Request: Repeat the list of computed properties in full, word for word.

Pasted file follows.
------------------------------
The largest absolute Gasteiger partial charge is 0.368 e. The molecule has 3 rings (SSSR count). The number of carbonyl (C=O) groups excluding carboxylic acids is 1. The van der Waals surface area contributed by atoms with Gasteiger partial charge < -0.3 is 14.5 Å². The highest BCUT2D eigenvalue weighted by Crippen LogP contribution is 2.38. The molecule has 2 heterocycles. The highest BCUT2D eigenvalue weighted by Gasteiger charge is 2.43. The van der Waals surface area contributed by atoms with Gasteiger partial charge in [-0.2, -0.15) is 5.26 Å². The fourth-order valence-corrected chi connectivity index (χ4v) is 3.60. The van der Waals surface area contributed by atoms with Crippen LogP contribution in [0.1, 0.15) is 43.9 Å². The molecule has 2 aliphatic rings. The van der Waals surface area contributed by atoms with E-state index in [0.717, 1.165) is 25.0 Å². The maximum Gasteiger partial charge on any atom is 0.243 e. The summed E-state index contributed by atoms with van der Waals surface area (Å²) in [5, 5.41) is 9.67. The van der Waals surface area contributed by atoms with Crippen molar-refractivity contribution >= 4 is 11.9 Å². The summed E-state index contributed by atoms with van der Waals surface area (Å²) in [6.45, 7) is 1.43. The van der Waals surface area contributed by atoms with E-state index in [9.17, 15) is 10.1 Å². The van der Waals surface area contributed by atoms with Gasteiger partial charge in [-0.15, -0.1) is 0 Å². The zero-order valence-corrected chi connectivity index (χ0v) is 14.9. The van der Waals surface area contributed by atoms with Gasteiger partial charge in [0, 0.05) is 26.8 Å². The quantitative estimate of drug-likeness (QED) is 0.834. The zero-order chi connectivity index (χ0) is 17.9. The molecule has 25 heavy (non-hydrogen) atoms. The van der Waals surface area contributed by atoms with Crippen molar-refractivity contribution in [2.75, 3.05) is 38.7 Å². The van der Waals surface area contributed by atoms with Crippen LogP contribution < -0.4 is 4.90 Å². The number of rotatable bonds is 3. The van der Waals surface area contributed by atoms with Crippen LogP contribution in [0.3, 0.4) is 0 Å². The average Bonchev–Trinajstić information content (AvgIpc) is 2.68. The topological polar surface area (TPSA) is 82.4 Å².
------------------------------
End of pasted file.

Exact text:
The largest absolute Gasteiger partial charge is 0.368 e. The molecule has 3 rings (SSSR count). The number of carbonyl (C=O) groups excluding carboxylic acids is 1. The van der Waals surface area contributed by atoms with Gasteiger partial charge < -0.3 is 14.5 Å². The highest BCUT2D eigenvalue weighted by Crippen LogP contribution is 2.38. The molecule has 2 heterocycles. The highest BCUT2D eigenvalue weighted by Gasteiger charge is 2.43. The van der Waals surface area contributed by atoms with Gasteiger partial charge in [-0.2, -0.15) is 5.26 Å². The fourth-order valence-corrected chi connectivity index (χ4v) is 3.60. The van der Waals surface area contributed by atoms with Crippen LogP contribution in [0.1, 0.15) is 43.9 Å². The molecule has 2 aliphatic rings. The van der Waals surface area contributed by atoms with E-state index in [0.717, 1.165) is 25.0 Å². The maximum Gasteiger partial charge on any atom is 0.243 e. The summed E-state index contributed by atoms with van der Waals surface area (Å²) in [5, 5.41) is 9.67. The van der Waals surface area contributed by atoms with Crippen molar-refractivity contribution >= 4 is 11.9 Å². The summed E-state index contributed by atoms with van der Waals surface area (Å²) in [6.45, 7) is 1.43. The van der Waals surface area contributed by atoms with E-state index in [9.17, 15) is 10.1 Å². The van der Waals surface area contributed by atoms with Gasteiger partial charge in [-0.15, -0.1) is 0 Å². The zero-order valence-corrected chi connectivity index (χ0v) is 14.9. The van der Waals surface area contributed by atoms with Gasteiger partial charge in [0, 0.05) is 26.8 Å². The quantitative estimate of drug-likeness (QED) is 0.834. The zero-order chi connectivity index (χ0) is 17.9. The molecule has 25 heavy (non-hydrogen) atoms. The van der Waals surface area contributed by atoms with Crippen molar-refractivity contribution in [2.75, 3.05) is 38.7 Å². The van der Waals surface area contributed by atoms with Crippen LogP contribution < -0.4 is 4.90 Å². The number of rotatable bonds is 3. The van der Waals surface area contributed by atoms with Crippen LogP contribution in [0.3, 0.4) is 0 Å². The average Bonchev–Trinajstić information content (AvgIpc) is 2.68. The topological polar surface area (TPSA) is 82.4 Å².